Dir: Rose Troche. US. 2001. 120 mins.

The multi-story ensemble piece has become fashionable of late, to dazzling effect in the case of Amores Perros or Happiness and with more muddled results in Things You Can Tell Just By Looking At Her and What's Cooking' Rose Troche's third film The Safety Of Objects is another of these multi-charactered affairs which falls somewhere in between the two camps. Initially veering unsteadily between the inspired and the sappy, it ultimately transcends soap operatics to strike a dramatically authentic - and cinematic - tone.

Acted by a large, excellent cast headed by Glenn Close and directed with ferocious confidence by Troche (back on form after Bedrooms And Hallways), it's an eminently marketable picture which will find warm acceptance from adult female audiences and enjoy a long life on TV. Unfortunately, it does bear structural and plot similarities to both Amores Perros (a central car crash affects many of the characters) and Happiness (a child is kidnapped, although not sexually abused) and many, critics included, will find it soft in comparison. And compare they will.

Introducing its four central families through a beguiling set of clay models over the credit sequence, the film launches in with family #1 - the Golds. Paul Gold (Jackson) lies in a coma a year or so after a car accident; his resentful and neglected sister Julie (Campbell) listens from the next room as their devoted mother (Close) tends to his every need, while their father (Klein) maintains an awkward distance.

In the house next door, single mom Annette Jennings (Clarkson) struggles to raise her two kids - tomboy Sam (Kristen Stewart) and mentally challenged Rayanne - while navigating a divorce and lamenting the state of Paul who was her lover before his accident. A few doors down lives Jim Train (Mulroney) and his wife Susan (Kelly). They have problems of their own: Jim has lost his marbles after being passed over for a partnership at his law firm, while his 12 year-old son Alex (Alex House) is having an imaginary love affair with his little sister's Barbie doll (voiced by Troche's Go Fish star Guinevere Turner).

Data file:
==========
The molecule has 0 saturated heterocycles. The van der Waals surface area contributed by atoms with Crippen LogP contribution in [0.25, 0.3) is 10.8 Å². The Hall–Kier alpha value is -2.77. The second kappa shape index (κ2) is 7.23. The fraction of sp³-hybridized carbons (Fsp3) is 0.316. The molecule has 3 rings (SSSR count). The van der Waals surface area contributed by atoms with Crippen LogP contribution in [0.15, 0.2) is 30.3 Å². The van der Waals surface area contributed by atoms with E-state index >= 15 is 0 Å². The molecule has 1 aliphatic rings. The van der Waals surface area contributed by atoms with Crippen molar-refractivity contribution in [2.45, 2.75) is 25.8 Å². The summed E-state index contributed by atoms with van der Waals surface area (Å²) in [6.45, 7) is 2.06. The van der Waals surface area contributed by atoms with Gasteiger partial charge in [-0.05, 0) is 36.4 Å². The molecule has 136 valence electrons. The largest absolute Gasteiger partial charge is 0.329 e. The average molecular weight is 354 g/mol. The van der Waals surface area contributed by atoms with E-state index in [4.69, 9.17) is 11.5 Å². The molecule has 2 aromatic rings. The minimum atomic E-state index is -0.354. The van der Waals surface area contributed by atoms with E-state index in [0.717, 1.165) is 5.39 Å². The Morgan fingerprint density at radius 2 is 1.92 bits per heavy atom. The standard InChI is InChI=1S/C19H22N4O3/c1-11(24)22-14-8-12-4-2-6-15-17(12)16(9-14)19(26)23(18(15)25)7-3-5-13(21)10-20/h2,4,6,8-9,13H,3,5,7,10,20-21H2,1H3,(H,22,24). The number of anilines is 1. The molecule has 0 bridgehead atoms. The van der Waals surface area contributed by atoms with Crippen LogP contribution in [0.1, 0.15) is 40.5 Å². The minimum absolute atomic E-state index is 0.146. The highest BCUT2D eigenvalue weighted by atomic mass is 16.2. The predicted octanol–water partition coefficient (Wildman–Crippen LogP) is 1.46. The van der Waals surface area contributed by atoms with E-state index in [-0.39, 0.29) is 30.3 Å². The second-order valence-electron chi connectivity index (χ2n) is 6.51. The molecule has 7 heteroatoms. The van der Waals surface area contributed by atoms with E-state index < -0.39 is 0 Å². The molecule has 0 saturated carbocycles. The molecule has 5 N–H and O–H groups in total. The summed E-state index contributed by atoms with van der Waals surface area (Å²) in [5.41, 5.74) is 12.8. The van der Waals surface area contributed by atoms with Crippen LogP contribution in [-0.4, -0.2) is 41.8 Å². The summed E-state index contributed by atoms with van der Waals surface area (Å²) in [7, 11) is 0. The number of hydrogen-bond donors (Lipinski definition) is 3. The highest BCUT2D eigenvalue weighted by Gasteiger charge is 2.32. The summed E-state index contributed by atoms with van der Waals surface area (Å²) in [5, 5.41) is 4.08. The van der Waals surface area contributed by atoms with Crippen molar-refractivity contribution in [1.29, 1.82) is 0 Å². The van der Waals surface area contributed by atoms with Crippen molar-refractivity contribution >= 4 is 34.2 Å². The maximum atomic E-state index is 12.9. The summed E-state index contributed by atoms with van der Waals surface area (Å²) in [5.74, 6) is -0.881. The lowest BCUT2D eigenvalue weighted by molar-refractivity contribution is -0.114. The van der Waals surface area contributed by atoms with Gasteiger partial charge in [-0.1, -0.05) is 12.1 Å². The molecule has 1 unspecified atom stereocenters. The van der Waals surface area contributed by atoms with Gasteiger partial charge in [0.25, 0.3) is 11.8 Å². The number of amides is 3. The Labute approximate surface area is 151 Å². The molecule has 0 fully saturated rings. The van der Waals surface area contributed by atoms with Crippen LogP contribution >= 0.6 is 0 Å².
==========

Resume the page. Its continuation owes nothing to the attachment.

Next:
Last but not least, there's Helen Christianson (Place), a bored housewife and health freak trying to galvanise her life, possibly by seducing the friendly local handyman (Olyphant). The film sets up the four families and then binds them all together through a complicated structure of flashbacks and circumstances.

Standouts in the cast are Mary Kay Place, who has some of the film's best lines, and the always impressive Patricia Clarkson who manages to create a fully realised character despite limited screen-time in which to do so.

Prod cos: InFilm & Killer Films, in association with Clear Blue Sky Productions and Renaissance Films.
Int'l sales: Renaissance Films
Exec prods: Stephen Evans, Angus Finney, Jody Patton, Pamela Koffler.
Prods: Dorothy Berwin, Christine Vachon.
Scr: Rose Troche, based on the book of stories by AM Homes.
DoP: Enrique Chediak.
Prod des: Andrea Stanley.
Ed: Geraldine Peroni.
Mus: Emboznik.
Main cast: Glenn Close, Dermot Mulroney, Jessica Campbell, Patricia Clarkson, Joshua Jackson, Moira Kelly, Robert Klein, Timothy Olyphant, Mary Kay Place.